In addition to reviewing the financial performance it is important to ensure a detailed budget has been prepared outlining the sources and uses of funds and the cash flow from the business. This should include finance costs and a buffer for any reduction of revenue. The single greatest cause of stress in franchisee businesses is being undercapitalised at the start.

The issues

Given the existing franchisee has operated in the network it is worth speaking with other franchisees to gain a peer perspective. The objective is to understand the performance and any views that may assist in making the decision. Typically, if a franchisee has been a good performer and a decent operator they will be respected by their fellow franchisees. It must be remembered however, that there will be franchisees in a network that may not be inclined to provide a balanced view.

The adage that time never stands still is as true in business as it is elsewhere in life. The present situation will not be the same forever and consequently it is important to consider whether there are any circumstance changes that are likely to impact the performance of the business in the future. Past performance is not necessarily an indication of future performance. There may be a competitor that has signed a lease just across the road, a new DFO about to open, a major anchor tenant leaving, or a change to surrounding parking or road infrastructure. All (or none) of these may be relevant to the performance of the franchise and the decision to purchase.

Should growth be expected in the current franchise? Growth is an expectation in nearly every business. This is no different in a current franchise but there are factors to consider. All businesses and brands go through the cycle of start up, growth, and maturity. Whether decline or reinvigoration is the next step is down to the network and the operator. Any purchase should achieve an acceptable return on the invested capital that will typically require a degree of growth.

The other part of this question is growth in what _ revenue, profit, cost base? The reality is all will grow over time but growth in profit is the most important measure. Revenue can fall but improvements in gross margin, productivity or cost management may deliver an improved profit result.

When assessing a franchise system the growth opportunities must be considered in the context of industry and group direction. A new franchise system may have questions of sustainability or may be defining a completely new specialty. A mature system may be on the verge of a slow down or at threat from a younger, more dynamic competitor. Stepping back from the business to analyse the industry and key players will assist in making an assessment of the likely growth trajectory.

What about employees _ should they stay or should they go? There are three key issues to resolve as to whether you should keep existing employees after an acquisition is complete. Do they have the skills to match your expectations of the role? Is there any strong impact on performance if they leave? Is there a cultural and personal fit with the new owners?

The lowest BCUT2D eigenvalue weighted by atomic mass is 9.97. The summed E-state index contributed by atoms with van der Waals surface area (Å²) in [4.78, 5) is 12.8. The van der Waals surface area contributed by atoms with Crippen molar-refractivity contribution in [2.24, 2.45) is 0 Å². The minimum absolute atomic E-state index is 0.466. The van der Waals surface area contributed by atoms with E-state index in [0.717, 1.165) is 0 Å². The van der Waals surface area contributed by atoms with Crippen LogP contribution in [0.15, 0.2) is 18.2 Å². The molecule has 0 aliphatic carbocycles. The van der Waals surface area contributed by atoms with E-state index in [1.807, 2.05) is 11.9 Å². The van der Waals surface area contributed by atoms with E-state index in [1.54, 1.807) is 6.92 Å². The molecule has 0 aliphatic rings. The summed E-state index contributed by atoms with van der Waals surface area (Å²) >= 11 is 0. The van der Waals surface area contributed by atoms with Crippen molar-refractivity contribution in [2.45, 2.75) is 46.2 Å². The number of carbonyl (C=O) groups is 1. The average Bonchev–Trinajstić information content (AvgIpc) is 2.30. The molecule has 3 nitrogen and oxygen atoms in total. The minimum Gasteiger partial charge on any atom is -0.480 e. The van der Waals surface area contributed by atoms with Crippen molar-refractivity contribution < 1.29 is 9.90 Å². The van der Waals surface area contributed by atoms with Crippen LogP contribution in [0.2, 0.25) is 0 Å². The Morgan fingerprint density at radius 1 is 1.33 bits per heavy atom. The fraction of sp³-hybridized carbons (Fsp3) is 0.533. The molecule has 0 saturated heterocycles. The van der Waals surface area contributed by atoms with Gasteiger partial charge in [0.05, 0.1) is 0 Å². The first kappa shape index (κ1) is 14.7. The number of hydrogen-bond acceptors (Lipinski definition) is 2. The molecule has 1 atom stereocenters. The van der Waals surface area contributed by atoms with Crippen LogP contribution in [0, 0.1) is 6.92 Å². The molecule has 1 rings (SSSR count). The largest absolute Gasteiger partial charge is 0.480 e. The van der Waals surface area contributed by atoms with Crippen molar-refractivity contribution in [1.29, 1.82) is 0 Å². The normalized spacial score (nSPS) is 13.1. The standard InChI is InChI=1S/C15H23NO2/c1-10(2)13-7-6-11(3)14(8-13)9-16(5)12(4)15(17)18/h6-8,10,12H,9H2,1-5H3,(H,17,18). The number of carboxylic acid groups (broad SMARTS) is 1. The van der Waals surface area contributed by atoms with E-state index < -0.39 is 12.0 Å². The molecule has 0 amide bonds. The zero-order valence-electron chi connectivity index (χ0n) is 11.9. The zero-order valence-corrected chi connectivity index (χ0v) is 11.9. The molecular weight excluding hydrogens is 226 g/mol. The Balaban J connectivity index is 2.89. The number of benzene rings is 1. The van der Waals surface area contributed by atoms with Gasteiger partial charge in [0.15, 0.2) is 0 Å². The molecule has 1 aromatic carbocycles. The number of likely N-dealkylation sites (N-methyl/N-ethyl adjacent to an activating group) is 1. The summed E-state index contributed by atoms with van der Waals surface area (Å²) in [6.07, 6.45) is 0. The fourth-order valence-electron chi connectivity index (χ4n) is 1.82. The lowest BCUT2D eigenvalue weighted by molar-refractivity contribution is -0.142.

Individually none of these provides an answer; it is the combination of factors that matters. For instance, you could have a strong operator to whom customers are particularly aligned and whose departure may negatively affect store performance. However, the same employee could have no interest in the new ownership structure and consequently not only fail to deliver the previous results but impact the future results because of the cultural or personal disconnect with the new owners.

A decision needs to be made very early as focusing on developing your new business is challenging enough without having to worry about whether or not your people are aligned with your direction. There is no substitute for a direct conversation with the existing team and seeking some input from the franchisor or outgoing franchisee.

Another interesting consideration is whether you should keep former franchisor staff if you are purchasing a company operation that is to be converted to a franchise. Some key advantages in that they know the business, how head office operates and have relationships with other head office team members could be to your benefit. But potential disadvantages to consider could be a greater concern for the head office perspective rather than yours, a lack of motivation to work under your constant supervision or the perception that a career path progression has been removed as they are no longer part of company operations. Again a candid conversation is a great first step to understanding these issues and the appropriate actions.

In summary, your personal risk profile is the principal determinant of whether you should invest in a new and exciting location or a proven and profitable one. In either case they key is to be conscious of the risks and benefits inherent in both scenarios and ensure that your decision is supported be the relevant data.n

Rod Young is the executive director at DC Strategy: www.dcstrategy.com